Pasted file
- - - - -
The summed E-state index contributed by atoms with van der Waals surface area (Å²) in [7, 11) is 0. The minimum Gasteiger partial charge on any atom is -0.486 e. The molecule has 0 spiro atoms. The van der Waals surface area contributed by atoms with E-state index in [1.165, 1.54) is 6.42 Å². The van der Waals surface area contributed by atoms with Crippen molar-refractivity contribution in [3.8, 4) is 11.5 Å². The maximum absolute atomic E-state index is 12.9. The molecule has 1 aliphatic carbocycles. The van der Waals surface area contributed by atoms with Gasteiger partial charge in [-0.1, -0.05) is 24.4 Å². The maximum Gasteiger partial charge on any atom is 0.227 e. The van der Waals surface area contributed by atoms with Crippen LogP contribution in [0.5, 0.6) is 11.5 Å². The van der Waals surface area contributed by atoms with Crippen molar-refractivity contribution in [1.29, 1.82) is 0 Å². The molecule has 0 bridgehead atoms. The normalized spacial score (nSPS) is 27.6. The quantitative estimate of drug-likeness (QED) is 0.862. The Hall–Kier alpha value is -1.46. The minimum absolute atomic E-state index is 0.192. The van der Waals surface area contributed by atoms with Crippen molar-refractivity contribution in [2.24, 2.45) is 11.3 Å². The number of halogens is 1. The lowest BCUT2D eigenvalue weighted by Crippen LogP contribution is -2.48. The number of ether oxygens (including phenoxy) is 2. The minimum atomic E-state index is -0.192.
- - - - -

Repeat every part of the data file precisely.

The summed E-state index contributed by atoms with van der Waals surface area (Å²) in [7, 11) is 0. The minimum Gasteiger partial charge on any atom is -0.486 e. The molecule has 0 spiro atoms. The van der Waals surface area contributed by atoms with E-state index in [1.165, 1.54) is 6.42 Å². The van der Waals surface area contributed by atoms with Crippen molar-refractivity contribution in [3.8, 4) is 11.5 Å². The maximum absolute atomic E-state index is 12.9. The molecule has 1 aliphatic carbocycles. The van der Waals surface area contributed by atoms with Gasteiger partial charge in [-0.1, -0.05) is 24.4 Å². The maximum Gasteiger partial charge on any atom is 0.227 e. The van der Waals surface area contributed by atoms with Crippen LogP contribution in [0.5, 0.6) is 11.5 Å². The van der Waals surface area contributed by atoms with Crippen molar-refractivity contribution in [1.29, 1.82) is 0 Å². The molecule has 0 bridgehead atoms. The normalized spacial score (nSPS) is 27.6. The quantitative estimate of drug-likeness (QED) is 0.862. The Hall–Kier alpha value is -1.46. The minimum absolute atomic E-state index is 0.192. The van der Waals surface area contributed by atoms with Crippen molar-refractivity contribution in [2.24, 2.45) is 11.3 Å². The number of halogens is 1. The lowest BCUT2D eigenvalue weighted by Crippen LogP contribution is -2.48. The number of ether oxygens (including phenoxy) is 2. The minimum atomic E-state index is -0.192.